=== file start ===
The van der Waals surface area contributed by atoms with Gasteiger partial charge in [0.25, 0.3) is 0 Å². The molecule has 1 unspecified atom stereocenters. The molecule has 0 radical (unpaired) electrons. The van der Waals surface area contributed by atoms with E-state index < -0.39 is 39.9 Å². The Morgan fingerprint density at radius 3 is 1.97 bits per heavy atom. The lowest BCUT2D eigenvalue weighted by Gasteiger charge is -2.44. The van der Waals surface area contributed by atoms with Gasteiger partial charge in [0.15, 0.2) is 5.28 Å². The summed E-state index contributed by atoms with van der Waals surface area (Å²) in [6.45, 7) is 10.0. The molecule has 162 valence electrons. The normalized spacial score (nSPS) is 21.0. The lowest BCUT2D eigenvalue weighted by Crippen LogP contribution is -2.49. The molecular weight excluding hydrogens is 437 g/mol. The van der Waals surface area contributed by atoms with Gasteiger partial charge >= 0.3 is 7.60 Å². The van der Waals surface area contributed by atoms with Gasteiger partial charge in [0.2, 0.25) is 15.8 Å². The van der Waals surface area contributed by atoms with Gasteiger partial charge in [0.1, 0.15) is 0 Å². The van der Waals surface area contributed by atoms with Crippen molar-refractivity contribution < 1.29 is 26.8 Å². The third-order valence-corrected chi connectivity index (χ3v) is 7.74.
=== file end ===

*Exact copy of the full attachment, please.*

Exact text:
The van der Waals surface area contributed by atoms with Gasteiger partial charge in [0.25, 0.3) is 0 Å². The molecule has 1 unspecified atom stereocenters. The molecule has 0 radical (unpaired) electrons. The van der Waals surface area contributed by atoms with E-state index < -0.39 is 39.9 Å². The Morgan fingerprint density at radius 3 is 1.97 bits per heavy atom. The lowest BCUT2D eigenvalue weighted by Gasteiger charge is -2.44. The van der Waals surface area contributed by atoms with Gasteiger partial charge in [0.15, 0.2) is 5.28 Å². The summed E-state index contributed by atoms with van der Waals surface area (Å²) in [6.45, 7) is 10.0. The molecule has 162 valence electrons. The normalized spacial score (nSPS) is 21.0. The lowest BCUT2D eigenvalue weighted by Crippen LogP contribution is -2.49. The molecular weight excluding hydrogens is 437 g/mol. The van der Waals surface area contributed by atoms with Gasteiger partial charge >= 0.3 is 7.60 Å². The van der Waals surface area contributed by atoms with Gasteiger partial charge in [0.2, 0.25) is 15.8 Å². The van der Waals surface area contributed by atoms with Gasteiger partial charge in [0.1, 0.15) is 0 Å². The van der Waals surface area contributed by atoms with Crippen molar-refractivity contribution < 1.29 is 26.8 Å². The third-order valence-corrected chi connectivity index (χ3v) is 7.74.